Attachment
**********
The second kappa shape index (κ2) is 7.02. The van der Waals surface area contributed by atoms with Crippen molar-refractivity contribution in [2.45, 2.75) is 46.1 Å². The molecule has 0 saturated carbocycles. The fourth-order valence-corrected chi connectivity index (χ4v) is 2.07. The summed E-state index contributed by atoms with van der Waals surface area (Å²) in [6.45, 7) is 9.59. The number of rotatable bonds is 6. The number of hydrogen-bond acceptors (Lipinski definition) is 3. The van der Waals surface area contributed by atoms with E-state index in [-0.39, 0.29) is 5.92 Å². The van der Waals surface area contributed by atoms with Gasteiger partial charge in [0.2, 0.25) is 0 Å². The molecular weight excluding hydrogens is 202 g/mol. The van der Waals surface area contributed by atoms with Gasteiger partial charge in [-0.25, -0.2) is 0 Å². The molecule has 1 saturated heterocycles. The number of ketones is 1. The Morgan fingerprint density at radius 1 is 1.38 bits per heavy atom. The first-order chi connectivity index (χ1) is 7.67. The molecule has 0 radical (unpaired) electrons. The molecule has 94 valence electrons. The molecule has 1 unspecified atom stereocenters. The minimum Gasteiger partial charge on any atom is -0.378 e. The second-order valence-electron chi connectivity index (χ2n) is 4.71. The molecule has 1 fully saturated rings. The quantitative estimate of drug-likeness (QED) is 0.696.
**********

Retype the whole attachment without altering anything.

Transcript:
The second kappa shape index (κ2) is 7.02. The van der Waals surface area contributed by atoms with Crippen molar-refractivity contribution in [2.45, 2.75) is 46.1 Å². The molecule has 0 saturated carbocycles. The fourth-order valence-corrected chi connectivity index (χ4v) is 2.07. The summed E-state index contributed by atoms with van der Waals surface area (Å²) in [6.45, 7) is 9.59. The number of rotatable bonds is 6. The number of hydrogen-bond acceptors (Lipinski definition) is 3. The van der Waals surface area contributed by atoms with E-state index in [-0.39, 0.29) is 5.92 Å². The van der Waals surface area contributed by atoms with Gasteiger partial charge in [0.2, 0.25) is 0 Å². The molecular weight excluding hydrogens is 202 g/mol. The van der Waals surface area contributed by atoms with Gasteiger partial charge in [-0.25, -0.2) is 0 Å². The molecule has 1 saturated heterocycles. The number of ketones is 1. The Morgan fingerprint density at radius 1 is 1.38 bits per heavy atom. The first-order chi connectivity index (χ1) is 7.67. The molecule has 0 radical (unpaired) electrons. The molecule has 94 valence electrons. The molecule has 1 unspecified atom stereocenters. The minimum Gasteiger partial charge on any atom is -0.378 e. The second-order valence-electron chi connectivity index (χ2n) is 4.71. The molecule has 1 fully saturated rings. The quantitative estimate of drug-likeness (QED) is 0.696.